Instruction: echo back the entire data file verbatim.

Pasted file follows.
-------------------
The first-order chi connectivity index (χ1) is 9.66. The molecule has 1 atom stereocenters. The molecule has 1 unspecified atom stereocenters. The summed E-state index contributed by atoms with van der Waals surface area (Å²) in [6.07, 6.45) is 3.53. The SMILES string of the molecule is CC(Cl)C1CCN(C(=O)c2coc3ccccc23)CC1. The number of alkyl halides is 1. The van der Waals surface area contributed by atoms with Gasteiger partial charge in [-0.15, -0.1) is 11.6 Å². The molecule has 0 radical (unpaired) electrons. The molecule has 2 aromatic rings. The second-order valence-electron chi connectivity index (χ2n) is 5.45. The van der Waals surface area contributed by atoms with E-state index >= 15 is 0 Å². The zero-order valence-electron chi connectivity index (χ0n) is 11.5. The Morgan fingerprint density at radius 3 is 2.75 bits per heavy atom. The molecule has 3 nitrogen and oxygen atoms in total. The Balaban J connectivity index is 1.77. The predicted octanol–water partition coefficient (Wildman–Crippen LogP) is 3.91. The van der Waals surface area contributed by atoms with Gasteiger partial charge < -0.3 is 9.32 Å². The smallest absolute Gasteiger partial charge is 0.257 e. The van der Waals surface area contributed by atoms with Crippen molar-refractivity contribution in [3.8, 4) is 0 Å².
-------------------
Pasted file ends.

The first-order chi connectivity index (χ1) is 9.66. The molecule has 1 atom stereocenters. The molecule has 1 unspecified atom stereocenters. The summed E-state index contributed by atoms with van der Waals surface area (Å²) in [6.07, 6.45) is 3.53. The SMILES string of the molecule is CC(Cl)C1CCN(C(=O)c2coc3ccccc23)CC1. The number of alkyl halides is 1. The van der Waals surface area contributed by atoms with Gasteiger partial charge in [-0.15, -0.1) is 11.6 Å². The molecule has 0 radical (unpaired) electrons. The molecule has 2 aromatic rings. The second-order valence-electron chi connectivity index (χ2n) is 5.45. The van der Waals surface area contributed by atoms with E-state index >= 15 is 0 Å². The zero-order valence-electron chi connectivity index (χ0n) is 11.5. The Morgan fingerprint density at radius 3 is 2.75 bits per heavy atom. The molecule has 3 nitrogen and oxygen atoms in total. The Balaban J connectivity index is 1.77. The predicted octanol–water partition coefficient (Wildman–Crippen LogP) is 3.91. The van der Waals surface area contributed by atoms with Gasteiger partial charge < -0.3 is 9.32 Å². The smallest absolute Gasteiger partial charge is 0.257 e. The van der Waals surface area contributed by atoms with Crippen molar-refractivity contribution in [3.8, 4) is 0 Å².